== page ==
Monitoring for MongoDB¶
On this page
Monitoring is a critical component of all database administration. A firm grasp of MongoDB’s reporting will allow you to assess the state of your database and maintain your deployment without crisis. Additionally, a sense of MongoDB’s normal operational parameters will allow you to diagnose problems before they escalate to failures.
This document presents an overview of the available monitoring utilities and the reporting statistics available in MongoDB. It also introduces diagnostic strategies and suggestions for monitoring replica sets and sharded clusters.
MongoDB Cloud Manager, a hosted service, and Ops Manager, an on-premise solution, provide monitoring, backup, and automation of MongoDB instances. See the MongoDB Cloud Manager documentation and Ops Manager documentation for more information.
There are three methods for collecting data about the state of a running MongoDB instance:
- First, there is a set of utilities distributed with MongoDB that provides real-time reporting of database activities.
- Second, database commands return statistics regarding the current database state with greater fidelity.
- Third, MongoDB Cloud Manager, a hosted service, and Ops Manager, an on-premise solution available in MongoDB Enterprise Advanced, provide monitoring to collect data from running MongoDB deployments as well as providing visualization and alerts based on that data.
Each strategy can help answer different questions and is useful in different contexts. These methods are complementary.
MongoDB Reporting Tools¶
This section provides an overview of the reporting methods distributed with MongoDB. It also offers examples of the kinds of questions that each method is best suited to help you address.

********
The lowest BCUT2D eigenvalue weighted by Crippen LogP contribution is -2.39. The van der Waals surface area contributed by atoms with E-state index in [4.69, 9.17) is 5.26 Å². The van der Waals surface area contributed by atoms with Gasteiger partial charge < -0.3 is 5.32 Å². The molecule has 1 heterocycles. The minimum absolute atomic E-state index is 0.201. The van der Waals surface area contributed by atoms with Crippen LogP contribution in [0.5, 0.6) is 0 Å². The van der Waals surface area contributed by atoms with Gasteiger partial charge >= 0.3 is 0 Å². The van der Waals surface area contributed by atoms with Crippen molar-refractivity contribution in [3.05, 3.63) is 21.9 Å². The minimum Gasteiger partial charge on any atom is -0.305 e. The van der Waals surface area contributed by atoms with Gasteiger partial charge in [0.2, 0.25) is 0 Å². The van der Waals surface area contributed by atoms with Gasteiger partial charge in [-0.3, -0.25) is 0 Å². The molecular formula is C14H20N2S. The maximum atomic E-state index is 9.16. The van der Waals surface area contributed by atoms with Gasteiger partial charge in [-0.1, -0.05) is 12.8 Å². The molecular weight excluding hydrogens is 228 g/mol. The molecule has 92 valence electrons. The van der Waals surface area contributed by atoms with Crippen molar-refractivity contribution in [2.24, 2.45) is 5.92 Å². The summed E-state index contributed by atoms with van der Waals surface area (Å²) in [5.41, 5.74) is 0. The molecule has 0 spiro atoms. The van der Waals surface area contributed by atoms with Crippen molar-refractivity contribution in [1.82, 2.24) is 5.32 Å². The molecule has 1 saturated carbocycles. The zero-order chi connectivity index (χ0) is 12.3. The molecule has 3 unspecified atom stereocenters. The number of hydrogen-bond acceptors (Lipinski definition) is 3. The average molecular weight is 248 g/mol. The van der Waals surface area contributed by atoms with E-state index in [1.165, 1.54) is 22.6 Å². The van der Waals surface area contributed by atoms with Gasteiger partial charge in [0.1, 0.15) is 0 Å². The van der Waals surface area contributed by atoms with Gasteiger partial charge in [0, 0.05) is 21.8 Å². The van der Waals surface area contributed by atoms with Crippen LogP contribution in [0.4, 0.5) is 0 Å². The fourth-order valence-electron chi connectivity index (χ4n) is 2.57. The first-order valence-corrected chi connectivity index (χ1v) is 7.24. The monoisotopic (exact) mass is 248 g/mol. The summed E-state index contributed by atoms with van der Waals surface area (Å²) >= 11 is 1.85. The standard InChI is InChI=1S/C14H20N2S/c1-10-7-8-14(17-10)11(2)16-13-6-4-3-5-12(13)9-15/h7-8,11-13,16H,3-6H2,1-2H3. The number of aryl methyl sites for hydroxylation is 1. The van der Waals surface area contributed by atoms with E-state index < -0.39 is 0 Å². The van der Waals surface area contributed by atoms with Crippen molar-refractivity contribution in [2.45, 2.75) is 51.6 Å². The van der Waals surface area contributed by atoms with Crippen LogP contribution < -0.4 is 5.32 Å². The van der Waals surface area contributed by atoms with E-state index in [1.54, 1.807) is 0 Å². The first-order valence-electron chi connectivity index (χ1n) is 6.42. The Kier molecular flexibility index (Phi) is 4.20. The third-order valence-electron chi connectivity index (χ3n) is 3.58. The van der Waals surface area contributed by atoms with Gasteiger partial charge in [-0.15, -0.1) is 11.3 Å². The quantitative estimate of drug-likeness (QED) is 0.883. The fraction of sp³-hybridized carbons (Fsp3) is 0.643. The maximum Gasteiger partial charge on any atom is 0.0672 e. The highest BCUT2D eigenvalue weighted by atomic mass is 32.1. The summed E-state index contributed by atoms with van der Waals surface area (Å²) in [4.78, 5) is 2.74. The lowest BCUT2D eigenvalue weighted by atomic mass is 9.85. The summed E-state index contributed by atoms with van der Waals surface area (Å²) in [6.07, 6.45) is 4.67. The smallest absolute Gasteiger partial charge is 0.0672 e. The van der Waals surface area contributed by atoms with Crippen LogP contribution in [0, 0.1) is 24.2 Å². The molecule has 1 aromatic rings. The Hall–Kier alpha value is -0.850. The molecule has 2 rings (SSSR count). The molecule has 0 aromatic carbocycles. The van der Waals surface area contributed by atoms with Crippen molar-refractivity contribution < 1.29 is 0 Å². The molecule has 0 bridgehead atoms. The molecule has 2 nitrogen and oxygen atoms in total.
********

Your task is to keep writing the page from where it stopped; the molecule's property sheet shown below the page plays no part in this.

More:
The MongoDB distribution includes a number of utilities that quickly return statistics about instances’ performance and activity. Typically, these are most useful for diagnosing issues and assessing normal operation.
mongostat captures and returns the counts of database
operations by type (e.g. insert, query, update, delete, etc.). These
counts report on the load distribution on the server.
mongotop tracks and reports the current read and write
activity of a MongoDB instance, and reports these statistics on a per
MongoDB provides a web interface that exposes diagnostic
and monitoring information in a simple web page. The web interface is
localhost:<port>, where the
<port> number is 1000 more than the
mongod port .
For example, if a locally running
mongod is using the
27017, access the HTTP console at
MongoDB includes a number of commands that report on the state of the database.
These data may provide a finer level of granularity than the utilities
discussed above. Consider using their output in scripts and programs to
develop custom alerts, or to modify the behavior of your application in
response to the activity of your instance. The
method is another useful tool for identifying the database instance’s
serverStatus command, or
from the shell, returns a general overview of the status of the
database, detailing disk usage, memory use, connection, journaling,
and index access. The command returns quickly and does not impact